The title of Liam Byrne’s speech kinda exposes what Labour thinks of people on benefits… They need to be disciplined through fiscal responsibility. But discipline is the main thrust of this article. Byrne et al probably wants to engage in some sadistic role play in punishing the poor. Funny…. isn’t it, they don’t want to discipline the banking system, do they?!
This speech apparently maps out Labour’s stance on Social Security for the next election. But in reality it says little what we don’t know already. How are you meant to peddle Labour’s policy on the door step (that’s if you wanted to in the first place)? Overall, the speech is establishment friendly yet a tad confusing because who exactly is Byrne trying to appeal to? It is couched in neutral language, with the exceptions towards the bedroom tax where he argues it should be “dropped and dropped now”… The political ideology of the bedroom tax is about breaking up social housing and the majority of those voters are Labour. And Labour knows that.
We are under 2 years away from the election. Labour has a narrow lead, and a soft one at that as it could evaporate over night. And that lead needs to be hardened up therefore being an obstacle to the Tories. Not Tory-lite… but an alternative. That’s why Labour needs to have a clear and well-defined policy on Social Security. But, alas, it doesn’t. It’s easy to finger wag, it easy to blame people for their predicament and they don’t care whether the stench of the Dickensian is getting stronger. This moralistic and deeply patronising outlook has always existed in Labour, deeply ingrained in the Fabians (I mean, that is where James Purnell originated from), for example. Yet if you asked them to wag even their little finger at some powerful rich tax evading individual they are more likely to run and hide. It’s an easy game blaming the powerless. The thing about society is that people should be treated equally but as we know this isn’t the case certainly we see this when someone can’t work for a variety of reasons (language used by politicians is “won’t work”) and end up on benefits they become less of a citizen, even more so now with the constant demonisation and vilification.
People are getting poorer, food banks are on the rise, people facing evictions and so on. Byrne, like all opportunistic lazy right-wing politician, will emphasise the overpayments and fraud in the benefit system BUT woefully ignore the underpayments and unclaimed benefits, which also go into the billions (£12.5bn). People are losing out substantially on money they are entitled to but does Byrne mention that? No.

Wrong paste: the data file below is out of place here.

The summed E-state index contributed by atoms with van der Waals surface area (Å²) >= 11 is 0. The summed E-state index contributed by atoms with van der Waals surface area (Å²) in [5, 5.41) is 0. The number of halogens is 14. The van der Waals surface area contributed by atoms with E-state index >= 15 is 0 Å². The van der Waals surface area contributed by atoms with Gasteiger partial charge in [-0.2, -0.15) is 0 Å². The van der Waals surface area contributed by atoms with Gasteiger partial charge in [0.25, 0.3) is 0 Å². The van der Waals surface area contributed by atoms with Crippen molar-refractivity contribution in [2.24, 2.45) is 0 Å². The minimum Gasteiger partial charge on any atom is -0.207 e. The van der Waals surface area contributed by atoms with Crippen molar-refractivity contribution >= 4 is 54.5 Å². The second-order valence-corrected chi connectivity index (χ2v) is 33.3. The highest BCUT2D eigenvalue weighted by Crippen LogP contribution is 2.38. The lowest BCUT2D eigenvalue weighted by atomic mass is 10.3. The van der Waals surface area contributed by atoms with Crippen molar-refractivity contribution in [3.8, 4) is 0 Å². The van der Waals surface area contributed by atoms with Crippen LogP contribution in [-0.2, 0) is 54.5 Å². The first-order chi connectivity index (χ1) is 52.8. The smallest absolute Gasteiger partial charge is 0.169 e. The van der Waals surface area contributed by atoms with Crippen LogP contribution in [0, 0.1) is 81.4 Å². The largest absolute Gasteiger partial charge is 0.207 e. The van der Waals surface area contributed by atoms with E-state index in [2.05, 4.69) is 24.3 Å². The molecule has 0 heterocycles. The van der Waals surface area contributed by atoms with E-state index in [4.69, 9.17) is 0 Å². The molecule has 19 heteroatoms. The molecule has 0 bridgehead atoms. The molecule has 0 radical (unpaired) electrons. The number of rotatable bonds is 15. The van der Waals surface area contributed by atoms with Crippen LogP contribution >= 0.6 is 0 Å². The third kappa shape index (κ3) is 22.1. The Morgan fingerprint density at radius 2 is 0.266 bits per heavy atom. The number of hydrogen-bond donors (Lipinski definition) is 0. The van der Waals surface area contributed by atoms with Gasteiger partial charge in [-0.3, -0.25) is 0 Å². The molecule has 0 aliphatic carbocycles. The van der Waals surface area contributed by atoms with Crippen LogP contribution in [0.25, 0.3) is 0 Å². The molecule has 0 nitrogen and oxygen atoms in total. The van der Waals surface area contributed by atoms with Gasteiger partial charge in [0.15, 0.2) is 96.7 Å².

He mentions Universal Credit which is sinking even before its been rolled out.
Universal Credit is a good idea in principle but the implementation is a disaster.
We all want this project to succeed, so today I am writing to DWP to ask that cross party talks begin with civil servants so that we can see exactly how bad things are and what’s needed to fix them.
But it’s overall not a good idea. There are monumental problems with the IT structure and people are not necessarily online as that’s how they will have to claim. Currently, claiming for a benefit you can ring up the DWP and they will ring you back but unfortunately that’s changing too. Again, not everyone is online. Some people have barely enough food let alone have the cash to pay for Broadband. As Richard Murphy argues on the connected issue on the low take up of benefits:
Will Universal Credit reduce that gap? I can’t see how, especially when access to the credit is dependent on making an online application which far too many who have entitlement to receive it will not be able to do so.
I spend a lot of time talking about the tax gap, but this benefits gap is as worrying and like the tax gap, I fear nothing is really being done to solve it.
Byrne fails to critique the political use of the social security system. For example, JSA and ESA are punitive in nature even when as a claimant you start complying with your “conditionality”… You do not get paid for many weeks afterwards. There is of course the cruelty involved and the inherent unfairness of administrative punishment as opposed to judicial punishment. The wider political picture is that this is the expression of the dishonest, culture of dependency view of state provided social security. This view now represents the establishment view of social security. In this view the welfare state itself breeds a culture of dependency in a feckless and irresponsible underclass. Mick Philpott was taken as an exemplar of such an underclass individual. This was despite the Philpott household consisting of two working households that were anything but under-occupying their council house.
What this ideology tries to distract from is that rises in social security spending are linked to the economic cycle, serious ill health and growing old. These are things that are beyond the control of the individual. Punishing the poor helps this distraction. Punishment of the poor helps this distraction and the distraction that is needed from the economic mess caused by neo-liberal financialisation.
And Byrne’s speech says nothing about getting out of the financial mess….